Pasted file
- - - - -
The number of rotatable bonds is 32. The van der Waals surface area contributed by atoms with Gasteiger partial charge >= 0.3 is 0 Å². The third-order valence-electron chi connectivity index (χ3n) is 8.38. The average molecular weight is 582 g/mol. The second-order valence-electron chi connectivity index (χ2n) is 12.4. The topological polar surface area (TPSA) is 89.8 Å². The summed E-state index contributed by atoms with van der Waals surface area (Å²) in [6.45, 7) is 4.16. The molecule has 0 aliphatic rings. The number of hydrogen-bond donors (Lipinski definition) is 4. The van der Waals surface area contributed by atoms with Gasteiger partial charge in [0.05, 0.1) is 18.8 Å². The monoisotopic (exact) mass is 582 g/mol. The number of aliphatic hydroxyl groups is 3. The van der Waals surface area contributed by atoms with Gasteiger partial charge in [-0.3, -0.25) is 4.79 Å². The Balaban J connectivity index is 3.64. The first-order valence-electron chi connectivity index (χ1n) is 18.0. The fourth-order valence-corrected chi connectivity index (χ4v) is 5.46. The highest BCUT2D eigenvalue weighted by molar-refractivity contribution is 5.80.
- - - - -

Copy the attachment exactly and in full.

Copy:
The number of rotatable bonds is 32. The van der Waals surface area contributed by atoms with Gasteiger partial charge >= 0.3 is 0 Å². The third-order valence-electron chi connectivity index (χ3n) is 8.38. The average molecular weight is 582 g/mol. The second-order valence-electron chi connectivity index (χ2n) is 12.4. The topological polar surface area (TPSA) is 89.8 Å². The summed E-state index contributed by atoms with van der Waals surface area (Å²) in [6.45, 7) is 4.16. The molecule has 0 aliphatic rings. The number of hydrogen-bond donors (Lipinski definition) is 4. The van der Waals surface area contributed by atoms with Gasteiger partial charge in [0.05, 0.1) is 18.8 Å². The monoisotopic (exact) mass is 582 g/mol. The number of aliphatic hydroxyl groups is 3. The van der Waals surface area contributed by atoms with Gasteiger partial charge in [-0.3, -0.25) is 4.79 Å². The Balaban J connectivity index is 3.64. The first-order valence-electron chi connectivity index (χ1n) is 18.0. The fourth-order valence-corrected chi connectivity index (χ4v) is 5.46. The highest BCUT2D eigenvalue weighted by molar-refractivity contribution is 5.80.